Editorial: Time To End War on Drugs

Discussion in 'Marijuana News' started by aeroblurg, Apr 16, 2001.

  1. "It is time to decriminalize drug use. What a peaceable person decides to put into his body is no business of government."

  2. Editorial
    Source: Lima News

    For those who believe calling the United States' drug policies a "drug war" is a misnomer, recent remarks by a Marine general should set them straight and send a chill down every freedom-loving American.
    Marine Gen. Peter Pace, commander in chief of the U.S. Southern Command, testified March 27 before the Senate Armed Services Committee concerning security in Latin America and the Caribbean. Each spring, the military's top regional commanders present security reviews to Capitol Hill covering their command's readiness posture, challenges and priorities.

    In his report, Pace discussed the command's strategic assessment, theater architecture and military-to-military engagement. However, the heart of his testimony centered on the illicit drug trade.

    "The illicit drug industry is a corrosive force that threatens the stability and rule of law in the Andean region," Pace told the Senate committee.

    However, he said the region is incapable of sustaining counterdrug operations because the nations' security forces are stretched too thin. He recommends U.S. counterdrug assistance, specifically mentioning Colombia.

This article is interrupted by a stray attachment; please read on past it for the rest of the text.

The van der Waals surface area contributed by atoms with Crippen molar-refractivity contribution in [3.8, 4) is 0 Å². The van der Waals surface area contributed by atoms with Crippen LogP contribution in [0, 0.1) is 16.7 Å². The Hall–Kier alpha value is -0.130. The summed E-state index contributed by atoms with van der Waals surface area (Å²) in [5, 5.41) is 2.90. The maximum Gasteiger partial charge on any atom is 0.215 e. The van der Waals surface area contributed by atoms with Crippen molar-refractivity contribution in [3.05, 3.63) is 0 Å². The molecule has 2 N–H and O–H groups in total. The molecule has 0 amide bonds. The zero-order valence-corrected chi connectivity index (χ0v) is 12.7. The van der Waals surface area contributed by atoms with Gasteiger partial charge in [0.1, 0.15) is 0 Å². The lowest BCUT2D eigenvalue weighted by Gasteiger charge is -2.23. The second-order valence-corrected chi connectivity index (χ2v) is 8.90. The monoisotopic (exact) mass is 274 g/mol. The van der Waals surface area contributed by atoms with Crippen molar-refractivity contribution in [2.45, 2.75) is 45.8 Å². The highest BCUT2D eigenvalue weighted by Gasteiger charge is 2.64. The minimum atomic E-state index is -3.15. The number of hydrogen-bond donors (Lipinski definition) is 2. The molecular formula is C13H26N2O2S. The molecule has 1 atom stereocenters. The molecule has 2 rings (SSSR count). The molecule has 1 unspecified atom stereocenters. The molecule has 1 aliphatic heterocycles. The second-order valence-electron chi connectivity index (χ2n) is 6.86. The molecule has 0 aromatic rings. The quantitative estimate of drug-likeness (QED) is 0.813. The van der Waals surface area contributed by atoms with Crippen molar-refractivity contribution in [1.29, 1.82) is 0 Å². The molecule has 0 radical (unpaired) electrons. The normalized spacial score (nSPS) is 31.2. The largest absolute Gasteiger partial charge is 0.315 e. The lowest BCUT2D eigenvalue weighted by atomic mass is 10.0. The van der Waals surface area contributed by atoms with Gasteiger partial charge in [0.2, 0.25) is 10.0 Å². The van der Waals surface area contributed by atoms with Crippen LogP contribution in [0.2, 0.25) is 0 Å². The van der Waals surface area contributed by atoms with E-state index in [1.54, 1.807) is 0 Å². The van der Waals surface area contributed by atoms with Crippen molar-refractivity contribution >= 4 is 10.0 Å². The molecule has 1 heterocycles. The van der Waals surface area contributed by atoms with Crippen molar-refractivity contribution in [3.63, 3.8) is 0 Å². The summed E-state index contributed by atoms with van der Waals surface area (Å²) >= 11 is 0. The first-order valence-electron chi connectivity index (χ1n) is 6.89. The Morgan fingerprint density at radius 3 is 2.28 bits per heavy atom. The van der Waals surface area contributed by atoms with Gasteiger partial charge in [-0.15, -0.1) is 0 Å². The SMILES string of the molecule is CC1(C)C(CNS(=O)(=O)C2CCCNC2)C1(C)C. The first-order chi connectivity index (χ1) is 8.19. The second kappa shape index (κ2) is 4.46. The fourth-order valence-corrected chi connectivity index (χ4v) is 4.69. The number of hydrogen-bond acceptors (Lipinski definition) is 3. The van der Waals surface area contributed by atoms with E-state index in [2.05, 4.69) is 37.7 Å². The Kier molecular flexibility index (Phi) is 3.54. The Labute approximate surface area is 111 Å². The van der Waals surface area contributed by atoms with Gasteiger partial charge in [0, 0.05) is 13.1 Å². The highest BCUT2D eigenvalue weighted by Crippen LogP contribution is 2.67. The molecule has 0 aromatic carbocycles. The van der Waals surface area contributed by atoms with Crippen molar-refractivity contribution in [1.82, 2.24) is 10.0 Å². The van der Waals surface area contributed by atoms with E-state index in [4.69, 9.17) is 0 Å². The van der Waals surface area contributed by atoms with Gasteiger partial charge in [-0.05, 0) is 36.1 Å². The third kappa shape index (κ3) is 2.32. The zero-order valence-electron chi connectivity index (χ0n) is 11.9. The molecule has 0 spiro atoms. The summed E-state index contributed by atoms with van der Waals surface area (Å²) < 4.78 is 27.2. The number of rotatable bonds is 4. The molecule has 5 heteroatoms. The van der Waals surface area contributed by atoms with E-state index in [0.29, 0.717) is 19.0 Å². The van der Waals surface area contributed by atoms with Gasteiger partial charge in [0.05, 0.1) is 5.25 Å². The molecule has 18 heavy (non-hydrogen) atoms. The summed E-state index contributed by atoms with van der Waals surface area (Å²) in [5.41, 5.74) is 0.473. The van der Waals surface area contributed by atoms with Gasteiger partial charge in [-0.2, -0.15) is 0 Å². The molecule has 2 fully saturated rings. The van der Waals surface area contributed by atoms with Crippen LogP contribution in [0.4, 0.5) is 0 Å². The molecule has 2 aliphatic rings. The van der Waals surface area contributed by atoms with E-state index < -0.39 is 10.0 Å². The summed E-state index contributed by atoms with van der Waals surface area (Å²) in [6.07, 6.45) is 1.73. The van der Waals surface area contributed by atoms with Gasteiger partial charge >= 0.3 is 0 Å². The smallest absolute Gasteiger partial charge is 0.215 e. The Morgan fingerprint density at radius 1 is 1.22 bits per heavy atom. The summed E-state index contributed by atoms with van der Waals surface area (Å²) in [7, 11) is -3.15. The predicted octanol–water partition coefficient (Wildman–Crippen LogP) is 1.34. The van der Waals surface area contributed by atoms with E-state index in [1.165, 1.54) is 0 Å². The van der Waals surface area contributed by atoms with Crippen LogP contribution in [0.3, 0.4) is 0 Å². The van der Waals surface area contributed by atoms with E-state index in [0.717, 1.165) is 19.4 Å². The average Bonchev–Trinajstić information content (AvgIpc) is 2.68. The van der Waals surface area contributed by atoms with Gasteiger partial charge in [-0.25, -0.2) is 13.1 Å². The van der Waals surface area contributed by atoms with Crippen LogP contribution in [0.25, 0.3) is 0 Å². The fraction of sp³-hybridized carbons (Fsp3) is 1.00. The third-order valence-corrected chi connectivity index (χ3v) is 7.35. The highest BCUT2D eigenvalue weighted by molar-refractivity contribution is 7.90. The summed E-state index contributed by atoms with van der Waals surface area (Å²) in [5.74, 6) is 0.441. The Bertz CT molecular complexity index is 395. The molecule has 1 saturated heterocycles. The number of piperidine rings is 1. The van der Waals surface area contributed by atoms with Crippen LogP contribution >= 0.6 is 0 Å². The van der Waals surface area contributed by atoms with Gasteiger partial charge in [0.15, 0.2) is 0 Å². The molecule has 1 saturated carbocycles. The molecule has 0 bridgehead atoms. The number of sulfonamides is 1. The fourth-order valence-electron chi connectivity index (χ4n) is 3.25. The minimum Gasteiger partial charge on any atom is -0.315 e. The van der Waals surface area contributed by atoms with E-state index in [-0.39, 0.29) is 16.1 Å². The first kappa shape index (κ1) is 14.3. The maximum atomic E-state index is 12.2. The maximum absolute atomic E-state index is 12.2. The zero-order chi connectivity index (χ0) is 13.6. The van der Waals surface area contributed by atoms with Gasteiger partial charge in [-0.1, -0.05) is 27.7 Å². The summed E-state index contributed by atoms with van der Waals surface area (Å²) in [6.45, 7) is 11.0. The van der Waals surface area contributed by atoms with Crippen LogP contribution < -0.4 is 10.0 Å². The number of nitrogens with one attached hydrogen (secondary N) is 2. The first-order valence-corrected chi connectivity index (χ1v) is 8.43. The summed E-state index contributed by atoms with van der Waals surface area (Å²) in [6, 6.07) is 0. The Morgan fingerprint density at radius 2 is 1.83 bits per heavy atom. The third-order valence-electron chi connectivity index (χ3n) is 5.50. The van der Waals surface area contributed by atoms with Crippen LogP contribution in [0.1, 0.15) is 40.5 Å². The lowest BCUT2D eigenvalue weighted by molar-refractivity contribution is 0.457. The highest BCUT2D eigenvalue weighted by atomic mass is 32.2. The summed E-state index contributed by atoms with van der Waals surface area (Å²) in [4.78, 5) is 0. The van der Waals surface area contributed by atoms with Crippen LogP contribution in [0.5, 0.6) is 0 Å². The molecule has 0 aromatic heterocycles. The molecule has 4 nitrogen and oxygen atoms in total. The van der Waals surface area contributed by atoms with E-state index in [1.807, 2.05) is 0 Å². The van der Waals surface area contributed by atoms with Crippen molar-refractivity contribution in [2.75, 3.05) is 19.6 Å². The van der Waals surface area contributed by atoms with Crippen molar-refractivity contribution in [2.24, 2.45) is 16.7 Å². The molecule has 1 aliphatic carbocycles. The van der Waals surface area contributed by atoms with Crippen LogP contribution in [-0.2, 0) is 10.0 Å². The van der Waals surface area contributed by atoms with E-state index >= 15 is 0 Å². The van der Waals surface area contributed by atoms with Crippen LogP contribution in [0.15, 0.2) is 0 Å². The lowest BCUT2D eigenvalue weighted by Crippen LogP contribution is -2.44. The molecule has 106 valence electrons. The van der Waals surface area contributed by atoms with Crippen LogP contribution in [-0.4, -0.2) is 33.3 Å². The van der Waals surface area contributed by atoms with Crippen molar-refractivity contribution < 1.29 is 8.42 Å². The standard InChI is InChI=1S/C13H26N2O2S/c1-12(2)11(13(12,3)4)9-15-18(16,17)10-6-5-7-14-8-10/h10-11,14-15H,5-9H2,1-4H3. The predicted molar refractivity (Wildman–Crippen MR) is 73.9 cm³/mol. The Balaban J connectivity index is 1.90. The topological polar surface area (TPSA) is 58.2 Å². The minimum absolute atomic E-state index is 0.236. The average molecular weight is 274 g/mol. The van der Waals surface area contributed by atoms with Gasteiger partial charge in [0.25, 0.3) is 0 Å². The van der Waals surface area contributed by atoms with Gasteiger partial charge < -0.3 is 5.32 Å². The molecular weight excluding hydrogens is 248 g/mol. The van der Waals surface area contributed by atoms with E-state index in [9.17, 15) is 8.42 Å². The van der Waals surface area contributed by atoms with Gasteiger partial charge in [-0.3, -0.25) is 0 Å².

But this is a frightening concept. The last thing the United States needs to do is get involved in a drug war in Latin America. U.S. soldiers are trained to fight a war and defend the United States against attack. The military establishment is ill-prepared to conduct police activities and eradicating plants in Central America.

    But of more immediate concern to us was Pace's assessment of drug trafficking and its affect on the United States. He likened drugs to a weapon of mass destruction and said they were one of Southern Commands top transnational threats.

    "The illicit drug industry is also a growing threat to the U.S. homeland," he said. "According to the Office of the National Drug Control Policy, nearly 17,000 Americans lost their lives last year to drug overdose and drug-related violence. In addition to this tragic lost of life, the direct and indirect costs of illegal drug use to the U.S. taxpayer exceeded $110 billion."

    Illegal drug trafficking is "one of the greatest threats to democracy, regional stability and prosperity in Latin America and the Caribbean," Pace said. It ranks on a par with illegal migration, arms trafficking and crime and corruption.

    "Collectively, these transnational threats destabilize fragile democracies by corrupting public institutions, promoting criminal activity, undermining legitimate economies and disrupting social order," the general said in his prepared statement to the Senate Armed Services Committee.

    He outlined a three-pronged attack to fight the drug war: reducing America's demand for drugs, countering drug production at its source and halting the drug flow in the "transit zone."